This is one finish of the dagger against the sword. The man with the dagger holds the collar of the man with the sword and says, ‘I will wound you with my dagger before you can draw your sword.’ And the one with the sword says ‘Strike, for I am prepared.’ And as that one with the dagger strikes, the one with the sword responds as shown in the next picture.
The 2nd master of sword vs dagger shows the set up rather than the action itself. Like all the plays in the sword vs dagger section, this has more of a ‘self defence’ feel to it as opposed to more formal combat. Here, you have been ambushed with a dagger while carrying your sword.
If you look at footage of real life dagger attacks, or have seen them first hand, you will notice that they often consist of the attacker catching their opponent by surprise and going into a frenzy of stabbing with little finesse and lots of intention. The basic idea is to be sure of a hit with the first strike and then follow up with as many as possible before the defender can recover from the pain and surprise. The fact that the masters sword is still sheathed clearly indicates this scenario.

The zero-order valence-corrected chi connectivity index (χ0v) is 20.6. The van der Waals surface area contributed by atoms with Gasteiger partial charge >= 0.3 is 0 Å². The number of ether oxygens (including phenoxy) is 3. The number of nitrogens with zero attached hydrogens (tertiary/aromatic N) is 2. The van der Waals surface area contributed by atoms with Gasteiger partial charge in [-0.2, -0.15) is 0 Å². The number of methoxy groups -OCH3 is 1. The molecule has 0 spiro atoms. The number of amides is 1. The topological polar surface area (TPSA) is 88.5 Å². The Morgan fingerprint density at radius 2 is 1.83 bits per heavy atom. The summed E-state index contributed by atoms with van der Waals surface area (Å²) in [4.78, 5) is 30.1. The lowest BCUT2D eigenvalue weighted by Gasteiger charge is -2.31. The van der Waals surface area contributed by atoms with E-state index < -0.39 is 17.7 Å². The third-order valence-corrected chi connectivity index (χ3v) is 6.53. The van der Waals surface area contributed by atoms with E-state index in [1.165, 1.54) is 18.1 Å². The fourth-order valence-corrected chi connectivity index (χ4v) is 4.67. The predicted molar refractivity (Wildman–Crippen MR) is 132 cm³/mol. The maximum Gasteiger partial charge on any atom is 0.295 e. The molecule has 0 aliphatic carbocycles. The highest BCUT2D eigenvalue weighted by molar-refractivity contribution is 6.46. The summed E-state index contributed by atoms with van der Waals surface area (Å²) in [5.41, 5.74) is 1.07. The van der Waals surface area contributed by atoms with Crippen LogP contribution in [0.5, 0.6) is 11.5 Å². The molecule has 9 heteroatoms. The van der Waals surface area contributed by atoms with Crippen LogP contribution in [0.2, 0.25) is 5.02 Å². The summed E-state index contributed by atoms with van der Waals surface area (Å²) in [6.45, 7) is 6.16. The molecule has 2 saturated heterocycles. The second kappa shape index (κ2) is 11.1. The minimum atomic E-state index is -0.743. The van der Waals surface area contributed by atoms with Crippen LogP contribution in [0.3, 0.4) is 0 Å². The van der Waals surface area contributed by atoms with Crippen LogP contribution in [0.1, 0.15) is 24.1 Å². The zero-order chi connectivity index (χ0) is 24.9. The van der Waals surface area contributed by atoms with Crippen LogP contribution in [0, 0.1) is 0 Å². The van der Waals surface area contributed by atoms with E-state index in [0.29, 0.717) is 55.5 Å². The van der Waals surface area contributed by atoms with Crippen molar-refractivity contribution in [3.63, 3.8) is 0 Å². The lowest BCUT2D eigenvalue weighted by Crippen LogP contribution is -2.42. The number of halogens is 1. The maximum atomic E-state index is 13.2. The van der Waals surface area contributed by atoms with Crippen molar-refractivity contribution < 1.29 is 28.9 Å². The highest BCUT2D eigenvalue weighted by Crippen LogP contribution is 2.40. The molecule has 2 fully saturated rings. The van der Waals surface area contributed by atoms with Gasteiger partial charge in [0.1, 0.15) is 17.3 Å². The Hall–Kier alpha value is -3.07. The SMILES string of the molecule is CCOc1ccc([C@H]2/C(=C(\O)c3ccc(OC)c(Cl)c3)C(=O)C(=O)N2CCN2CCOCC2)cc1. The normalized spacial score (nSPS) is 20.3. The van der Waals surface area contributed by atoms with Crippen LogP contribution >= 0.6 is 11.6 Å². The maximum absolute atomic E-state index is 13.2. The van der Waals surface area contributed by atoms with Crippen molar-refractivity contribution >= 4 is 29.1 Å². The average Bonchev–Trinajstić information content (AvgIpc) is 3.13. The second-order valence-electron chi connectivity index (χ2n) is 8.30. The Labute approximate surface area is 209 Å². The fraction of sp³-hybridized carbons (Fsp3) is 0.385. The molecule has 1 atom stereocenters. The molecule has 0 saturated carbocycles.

The delightful conversation between the two combatants further emphasises the context. Your opponent is clearly looking for an unfair advantage through using both surprise and a weapon. However, as the master, even though you are relaxed and in a non combative frame of mind, your own weapon is still held in such a way that it can be instantly deployed. Most importantly, however, being relaxed is not the same as being unaware. You are still mentally prepared for the split second action which is required here.